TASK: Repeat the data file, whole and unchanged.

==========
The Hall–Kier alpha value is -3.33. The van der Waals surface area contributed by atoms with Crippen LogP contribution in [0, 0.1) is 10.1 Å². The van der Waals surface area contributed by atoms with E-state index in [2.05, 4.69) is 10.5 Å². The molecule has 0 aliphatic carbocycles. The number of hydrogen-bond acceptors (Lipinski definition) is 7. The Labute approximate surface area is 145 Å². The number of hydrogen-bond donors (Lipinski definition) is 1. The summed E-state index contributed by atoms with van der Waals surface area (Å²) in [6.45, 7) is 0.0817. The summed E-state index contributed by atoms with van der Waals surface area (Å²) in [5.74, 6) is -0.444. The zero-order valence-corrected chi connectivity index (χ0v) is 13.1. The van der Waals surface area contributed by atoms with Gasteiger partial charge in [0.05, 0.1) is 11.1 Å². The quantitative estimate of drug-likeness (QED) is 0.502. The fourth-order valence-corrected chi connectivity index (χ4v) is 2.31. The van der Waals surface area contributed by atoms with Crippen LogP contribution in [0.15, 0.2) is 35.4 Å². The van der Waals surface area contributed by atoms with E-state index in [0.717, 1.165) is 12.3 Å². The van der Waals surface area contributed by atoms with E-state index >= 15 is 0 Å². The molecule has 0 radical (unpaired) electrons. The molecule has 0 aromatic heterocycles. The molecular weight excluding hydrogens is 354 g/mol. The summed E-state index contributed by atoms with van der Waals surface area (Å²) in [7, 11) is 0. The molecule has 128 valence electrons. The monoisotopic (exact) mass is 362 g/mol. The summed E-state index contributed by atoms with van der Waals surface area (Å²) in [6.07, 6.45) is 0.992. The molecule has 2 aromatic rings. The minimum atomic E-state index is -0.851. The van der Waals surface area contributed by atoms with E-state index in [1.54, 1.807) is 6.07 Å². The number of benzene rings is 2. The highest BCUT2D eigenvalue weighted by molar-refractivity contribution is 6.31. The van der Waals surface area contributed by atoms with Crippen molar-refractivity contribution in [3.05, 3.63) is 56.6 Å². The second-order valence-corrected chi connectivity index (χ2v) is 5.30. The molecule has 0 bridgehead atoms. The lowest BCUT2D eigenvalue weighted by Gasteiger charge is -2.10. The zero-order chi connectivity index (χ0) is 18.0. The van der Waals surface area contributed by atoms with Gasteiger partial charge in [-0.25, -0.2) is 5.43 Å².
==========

The Hall–Kier alpha value is -3.33. The van der Waals surface area contributed by atoms with Crippen LogP contribution in [0, 0.1) is 10.1 Å². The van der Waals surface area contributed by atoms with E-state index in [2.05, 4.69) is 10.5 Å². The molecule has 0 aliphatic carbocycles. The number of hydrogen-bond acceptors (Lipinski definition) is 7. The Labute approximate surface area is 145 Å². The number of hydrogen-bond donors (Lipinski definition) is 1. The summed E-state index contributed by atoms with van der Waals surface area (Å²) in [6.45, 7) is 0.0817. The summed E-state index contributed by atoms with van der Waals surface area (Å²) in [5.74, 6) is -0.444. The zero-order valence-corrected chi connectivity index (χ0v) is 13.1. The van der Waals surface area contributed by atoms with Gasteiger partial charge in [0.05, 0.1) is 11.1 Å². The quantitative estimate of drug-likeness (QED) is 0.502. The fourth-order valence-corrected chi connectivity index (χ4v) is 2.31. The van der Waals surface area contributed by atoms with Crippen LogP contribution in [0.15, 0.2) is 35.4 Å². The van der Waals surface area contributed by atoms with E-state index in [0.717, 1.165) is 12.3 Å². The van der Waals surface area contributed by atoms with E-state index >= 15 is 0 Å². The molecule has 0 radical (unpaired) electrons. The molecule has 0 aromatic heterocycles. The molecular weight excluding hydrogens is 354 g/mol. The summed E-state index contributed by atoms with van der Waals surface area (Å²) in [7, 11) is 0. The molecule has 128 valence electrons. The monoisotopic (exact) mass is 362 g/mol. The summed E-state index contributed by atoms with van der Waals surface area (Å²) in [6.07, 6.45) is 0.992. The molecule has 2 aromatic rings. The minimum atomic E-state index is -0.851. The van der Waals surface area contributed by atoms with E-state index in [1.54, 1.807) is 6.07 Å². The number of benzene rings is 2. The highest BCUT2D eigenvalue weighted by molar-refractivity contribution is 6.31. The van der Waals surface area contributed by atoms with Crippen molar-refractivity contribution in [3.05, 3.63) is 56.6 Å². The second-order valence-corrected chi connectivity index (χ2v) is 5.30. The molecule has 0 bridgehead atoms. The lowest BCUT2D eigenvalue weighted by Gasteiger charge is -2.10. The zero-order chi connectivity index (χ0) is 18.0. The van der Waals surface area contributed by atoms with Gasteiger partial charge in [-0.25, -0.2) is 5.43 Å².